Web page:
Abuse of the powerful prescription painkiller OxyContin has reached epidemic proportions that experts compare to crack cocaine addiction, Stateline.org reports. “[Florida] is seeing five deaths a day,” said the state's drug chief, James McDonough, adding that OxyContin abuse surpasses heroin and cocaine and has become “an epidemic of enormous proportions.”
Florida Gov. Jeb Bush has asked a task force to investigate the extent of OxyContin abuse, and state Sen. Burt Saunders introduced legislation that would establish a monitoring system allowing state health officials to track prescriptions. The electronic system would have a built-in watchdog component that alerts authorities when doctors over-prescribe the medication or when patients appear to be “doctor shopping” for physicians willing to prescribe powerful painkillers. Florida would require two doctors to sign off on a prescription before a patient is allowed to use OxyContin. “I think we are light years ahead of the game in this fight,” said McDonough, director of Florida's Office of Drug Policy.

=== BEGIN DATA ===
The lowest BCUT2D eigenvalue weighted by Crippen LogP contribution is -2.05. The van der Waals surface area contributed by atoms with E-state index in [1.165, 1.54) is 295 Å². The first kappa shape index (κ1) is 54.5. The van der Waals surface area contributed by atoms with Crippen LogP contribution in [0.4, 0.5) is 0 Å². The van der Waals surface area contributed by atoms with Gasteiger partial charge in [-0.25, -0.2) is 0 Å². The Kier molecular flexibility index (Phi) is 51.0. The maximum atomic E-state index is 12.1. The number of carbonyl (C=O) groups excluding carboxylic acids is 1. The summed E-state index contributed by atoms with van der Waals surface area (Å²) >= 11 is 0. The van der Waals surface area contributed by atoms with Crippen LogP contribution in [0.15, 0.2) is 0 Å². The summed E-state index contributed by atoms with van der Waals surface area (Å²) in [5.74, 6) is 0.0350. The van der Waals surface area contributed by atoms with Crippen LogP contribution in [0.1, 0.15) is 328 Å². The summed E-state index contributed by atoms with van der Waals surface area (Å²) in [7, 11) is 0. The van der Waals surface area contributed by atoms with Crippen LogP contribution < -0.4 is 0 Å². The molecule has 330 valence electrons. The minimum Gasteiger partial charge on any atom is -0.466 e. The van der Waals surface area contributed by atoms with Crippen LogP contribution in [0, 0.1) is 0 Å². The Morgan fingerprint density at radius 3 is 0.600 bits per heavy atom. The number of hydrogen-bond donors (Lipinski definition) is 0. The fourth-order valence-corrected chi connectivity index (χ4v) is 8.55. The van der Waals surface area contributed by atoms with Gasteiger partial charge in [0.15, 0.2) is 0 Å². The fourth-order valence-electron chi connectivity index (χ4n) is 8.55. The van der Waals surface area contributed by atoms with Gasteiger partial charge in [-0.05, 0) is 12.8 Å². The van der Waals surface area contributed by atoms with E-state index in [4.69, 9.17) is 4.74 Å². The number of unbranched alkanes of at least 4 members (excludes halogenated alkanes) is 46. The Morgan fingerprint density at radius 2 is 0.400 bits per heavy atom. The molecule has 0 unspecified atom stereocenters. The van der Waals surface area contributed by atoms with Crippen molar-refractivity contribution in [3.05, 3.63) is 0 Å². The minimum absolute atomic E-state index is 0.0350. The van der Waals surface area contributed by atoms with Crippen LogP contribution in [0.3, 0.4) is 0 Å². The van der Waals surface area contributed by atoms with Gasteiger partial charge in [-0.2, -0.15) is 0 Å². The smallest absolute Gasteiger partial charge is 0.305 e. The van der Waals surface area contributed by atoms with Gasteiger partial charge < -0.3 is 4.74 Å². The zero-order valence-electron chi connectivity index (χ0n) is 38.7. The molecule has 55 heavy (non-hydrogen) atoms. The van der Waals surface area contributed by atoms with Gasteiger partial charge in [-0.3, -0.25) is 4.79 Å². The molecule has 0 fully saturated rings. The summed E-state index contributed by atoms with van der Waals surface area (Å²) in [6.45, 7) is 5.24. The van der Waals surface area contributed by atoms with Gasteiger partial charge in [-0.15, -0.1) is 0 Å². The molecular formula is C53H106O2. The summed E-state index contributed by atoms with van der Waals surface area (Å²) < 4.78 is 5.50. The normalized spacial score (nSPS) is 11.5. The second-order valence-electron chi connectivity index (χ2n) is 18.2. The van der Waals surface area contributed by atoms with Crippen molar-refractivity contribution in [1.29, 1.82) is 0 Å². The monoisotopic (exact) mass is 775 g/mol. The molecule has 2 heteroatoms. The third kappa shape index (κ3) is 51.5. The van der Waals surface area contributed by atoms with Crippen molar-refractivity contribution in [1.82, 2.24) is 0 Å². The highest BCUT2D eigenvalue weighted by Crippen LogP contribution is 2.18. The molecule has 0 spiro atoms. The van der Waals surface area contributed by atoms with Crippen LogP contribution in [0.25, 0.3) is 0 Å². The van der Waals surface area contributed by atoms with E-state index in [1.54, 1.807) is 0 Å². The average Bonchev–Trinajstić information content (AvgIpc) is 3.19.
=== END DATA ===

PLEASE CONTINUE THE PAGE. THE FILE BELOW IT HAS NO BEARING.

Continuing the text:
Fifteen states have similar electronic monitoring programs in place, said Stephanie Wasserman of the National Conference of State Legislatures. They are California, Hawaii, Idaho, Illinois, Kentucky, Michigan, Nevada, New Mexico, New York, Oklahoma, Rhode Island, Texas, Utah, Virginia and Washington. Connecticut and Maryland have bills pending to establish monitoring programs.
Maine, Pennsylvania, and West Virginia have imposed stiffer penalties for those illegally selling prescription drugs.
OxyContin has been hailed as an effective pain reliever by doctors and chronic pain sufferers. Its 12-hour time-release formula makes one pill last all day. This makes OxyContin the preferred drug of misuse, and abusers chew, snort, dissolve and inject the drug into their bloodstreams for a powerful high similar to heroin.
Reports linked 573 deaths in 2001 and 2002 to oxycodone overdoses in Florida, surpassing the number of deaths caused by heroin.